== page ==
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Viacom puts MTV in TV18 venture

Three of Viacom’s international brands in India, MTV, Nickelodeon and VH1, will be merged with a new 50:50 joint venture with Television 18, reports Gurbir Singh.

business Updated: May 22, 2007 22:56 IST
Gurbir Singh

Three of Viacom’s international brands in India, MTV, Nickelodeon and VH1, will be merged with a new 50:50 joint venture with Television 18. Studio 18, TV 18’s new movie production company, will also be merged with the new venture christened Viacom-18.

Unveiling the joint venture, media giant Viacom’s President and CEO Philippe Dauman, said the partnership between the two companies in India would straddle digital media, broadcasting and films.

Viacom-18’s agenda will include the launch of a Hindi language general entertainment channel by the end of the year, followed by a few niche brands like Viacom’s comedy channel Spike. Development of digital media, including mobile-based content, would also be a priority, Dauman said at a press conference.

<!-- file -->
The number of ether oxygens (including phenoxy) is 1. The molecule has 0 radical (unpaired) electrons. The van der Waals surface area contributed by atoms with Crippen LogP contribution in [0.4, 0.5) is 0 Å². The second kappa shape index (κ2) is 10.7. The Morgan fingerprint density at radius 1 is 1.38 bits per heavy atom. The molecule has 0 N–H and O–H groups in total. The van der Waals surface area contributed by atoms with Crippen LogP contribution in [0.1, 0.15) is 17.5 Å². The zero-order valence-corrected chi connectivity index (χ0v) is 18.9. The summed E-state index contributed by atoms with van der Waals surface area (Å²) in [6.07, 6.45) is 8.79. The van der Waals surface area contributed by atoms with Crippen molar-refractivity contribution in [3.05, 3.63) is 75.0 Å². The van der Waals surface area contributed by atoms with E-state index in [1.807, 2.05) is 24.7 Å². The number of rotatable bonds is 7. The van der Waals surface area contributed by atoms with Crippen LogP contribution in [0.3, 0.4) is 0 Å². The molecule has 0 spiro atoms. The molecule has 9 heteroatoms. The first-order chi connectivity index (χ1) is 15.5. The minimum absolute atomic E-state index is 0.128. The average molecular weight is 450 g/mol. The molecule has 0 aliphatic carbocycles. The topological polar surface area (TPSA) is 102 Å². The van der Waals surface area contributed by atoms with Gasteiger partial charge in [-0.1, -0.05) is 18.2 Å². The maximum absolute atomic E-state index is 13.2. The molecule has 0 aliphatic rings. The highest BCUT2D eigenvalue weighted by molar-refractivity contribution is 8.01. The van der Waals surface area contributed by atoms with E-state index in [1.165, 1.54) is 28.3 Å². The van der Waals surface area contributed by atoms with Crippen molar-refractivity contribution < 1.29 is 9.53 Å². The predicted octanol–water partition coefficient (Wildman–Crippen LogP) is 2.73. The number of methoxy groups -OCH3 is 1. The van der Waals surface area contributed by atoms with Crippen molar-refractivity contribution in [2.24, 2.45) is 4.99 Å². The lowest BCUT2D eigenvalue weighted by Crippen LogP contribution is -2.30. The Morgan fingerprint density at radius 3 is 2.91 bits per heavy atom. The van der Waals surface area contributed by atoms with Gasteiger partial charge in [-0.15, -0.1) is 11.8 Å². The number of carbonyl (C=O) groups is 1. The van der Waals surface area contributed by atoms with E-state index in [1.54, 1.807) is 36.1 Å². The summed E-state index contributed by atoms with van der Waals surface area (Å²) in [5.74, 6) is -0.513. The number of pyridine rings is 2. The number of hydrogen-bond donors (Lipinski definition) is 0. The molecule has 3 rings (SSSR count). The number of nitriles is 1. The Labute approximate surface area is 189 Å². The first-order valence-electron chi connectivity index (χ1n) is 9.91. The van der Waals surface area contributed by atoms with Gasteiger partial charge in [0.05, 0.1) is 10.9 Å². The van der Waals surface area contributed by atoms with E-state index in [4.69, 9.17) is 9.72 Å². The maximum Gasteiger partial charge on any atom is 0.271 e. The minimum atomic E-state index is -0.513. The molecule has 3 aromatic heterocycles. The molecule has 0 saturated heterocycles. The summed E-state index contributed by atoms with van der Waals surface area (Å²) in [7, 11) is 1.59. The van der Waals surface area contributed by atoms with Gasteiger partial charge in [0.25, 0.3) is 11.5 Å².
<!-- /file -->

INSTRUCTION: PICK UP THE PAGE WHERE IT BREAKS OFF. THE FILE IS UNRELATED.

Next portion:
Viacom’s most visible brand in the country has been MTV since the media giant entered a decade ago. With Nickelodeon and VH1 still to make a mark, the company has decided to ramp up its investments and presence in the country through the joint venture route.

Giving priority to the Indian market also emerged on Viacom’s radar after Dauman took over from Tom Freston as President and CEO in September 2006.

"India is a priority market. We aim to become the largest media player in the country," Dauman said. However, the size of the investments in the joint venture or its complicated structure were not spelt out in full either by Viacom’s Dauman or TV-18’s MD, Raghav Behl.

For instance, a film management company with 50:50 participation by Viacom and TV-18 will manage the film fund and production house set up by TV-18 called Studio 18. Viacom’s Hollywood studios, Paramount and Dreamworks, would provide technical help and distribution, but would not invest in the Hindi film production projects, Dauman clarified.

Answering questions, Behl said TV-18’s news business would not be part of the Viacom-18 venture, but clarified that "all filmed entertainment and non-news broadcast initiatives by the two partners would be part of the joint venture".

He dismissed speculation that there were too many channels choking the broadcasting space, and said the Viacom-TV18 venture was part of the "second wave of the broadcast revolution".

Dauman, answering a question, said Viacom’s structure would be redefined after the Viacom-18 board was set up. "The board will select its new members," he said.